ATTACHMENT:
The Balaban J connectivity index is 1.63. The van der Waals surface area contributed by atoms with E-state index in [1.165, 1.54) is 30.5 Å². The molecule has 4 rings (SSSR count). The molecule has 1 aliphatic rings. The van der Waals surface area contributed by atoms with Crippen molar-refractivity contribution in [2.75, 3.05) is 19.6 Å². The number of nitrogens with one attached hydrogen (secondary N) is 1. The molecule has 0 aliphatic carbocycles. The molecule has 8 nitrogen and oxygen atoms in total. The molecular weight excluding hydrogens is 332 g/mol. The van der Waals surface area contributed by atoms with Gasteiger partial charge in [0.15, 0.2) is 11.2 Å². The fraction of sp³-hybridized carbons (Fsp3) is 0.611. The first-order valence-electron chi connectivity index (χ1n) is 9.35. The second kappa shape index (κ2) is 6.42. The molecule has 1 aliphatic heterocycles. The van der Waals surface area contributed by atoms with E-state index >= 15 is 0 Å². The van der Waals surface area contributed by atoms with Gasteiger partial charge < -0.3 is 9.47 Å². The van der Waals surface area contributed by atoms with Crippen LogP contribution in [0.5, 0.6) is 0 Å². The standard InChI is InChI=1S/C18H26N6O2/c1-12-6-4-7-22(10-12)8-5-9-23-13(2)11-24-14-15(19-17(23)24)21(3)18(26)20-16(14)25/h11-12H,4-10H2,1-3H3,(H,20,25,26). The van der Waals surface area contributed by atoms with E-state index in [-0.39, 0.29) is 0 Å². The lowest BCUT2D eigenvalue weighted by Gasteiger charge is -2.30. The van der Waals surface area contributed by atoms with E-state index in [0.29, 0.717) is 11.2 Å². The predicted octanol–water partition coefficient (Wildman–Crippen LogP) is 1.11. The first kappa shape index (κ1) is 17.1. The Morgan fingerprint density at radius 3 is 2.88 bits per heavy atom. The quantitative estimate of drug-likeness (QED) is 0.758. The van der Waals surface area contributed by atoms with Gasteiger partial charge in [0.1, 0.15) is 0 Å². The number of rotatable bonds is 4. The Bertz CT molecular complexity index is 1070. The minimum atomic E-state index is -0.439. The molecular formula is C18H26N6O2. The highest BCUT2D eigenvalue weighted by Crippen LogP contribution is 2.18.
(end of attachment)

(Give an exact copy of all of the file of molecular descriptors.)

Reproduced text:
The Balaban J connectivity index is 1.63. The van der Waals surface area contributed by atoms with E-state index in [1.165, 1.54) is 30.5 Å². The molecule has 4 rings (SSSR count). The molecule has 1 aliphatic rings. The van der Waals surface area contributed by atoms with Crippen molar-refractivity contribution in [2.75, 3.05) is 19.6 Å². The number of nitrogens with one attached hydrogen (secondary N) is 1. The molecule has 0 aliphatic carbocycles. The molecule has 8 nitrogen and oxygen atoms in total. The molecular weight excluding hydrogens is 332 g/mol. The van der Waals surface area contributed by atoms with Gasteiger partial charge in [0.15, 0.2) is 11.2 Å². The fraction of sp³-hybridized carbons (Fsp3) is 0.611. The first-order valence-electron chi connectivity index (χ1n) is 9.35. The second kappa shape index (κ2) is 6.42. The molecule has 1 aliphatic heterocycles. The van der Waals surface area contributed by atoms with E-state index >= 15 is 0 Å². The van der Waals surface area contributed by atoms with Gasteiger partial charge < -0.3 is 9.47 Å². The van der Waals surface area contributed by atoms with Crippen LogP contribution in [0.5, 0.6) is 0 Å². The standard InChI is InChI=1S/C18H26N6O2/c1-12-6-4-7-22(10-12)8-5-9-23-13(2)11-24-14-15(19-17(23)24)21(3)18(26)20-16(14)25/h11-12H,4-10H2,1-3H3,(H,20,25,26). The van der Waals surface area contributed by atoms with E-state index in [-0.39, 0.29) is 0 Å². The lowest BCUT2D eigenvalue weighted by Gasteiger charge is -2.30. The van der Waals surface area contributed by atoms with E-state index in [0.29, 0.717) is 11.2 Å². The predicted octanol–water partition coefficient (Wildman–Crippen LogP) is 1.11. The first kappa shape index (κ1) is 17.1. The Morgan fingerprint density at radius 3 is 2.88 bits per heavy atom. The quantitative estimate of drug-likeness (QED) is 0.758. The van der Waals surface area contributed by atoms with Gasteiger partial charge in [0.1, 0.15) is 0 Å². The number of rotatable bonds is 4. The Bertz CT molecular complexity index is 1070. The minimum atomic E-state index is -0.439. The molecular formula is C18H26N6O2. The highest BCUT2D eigenvalue weighted by Crippen LogP contribution is 2.18.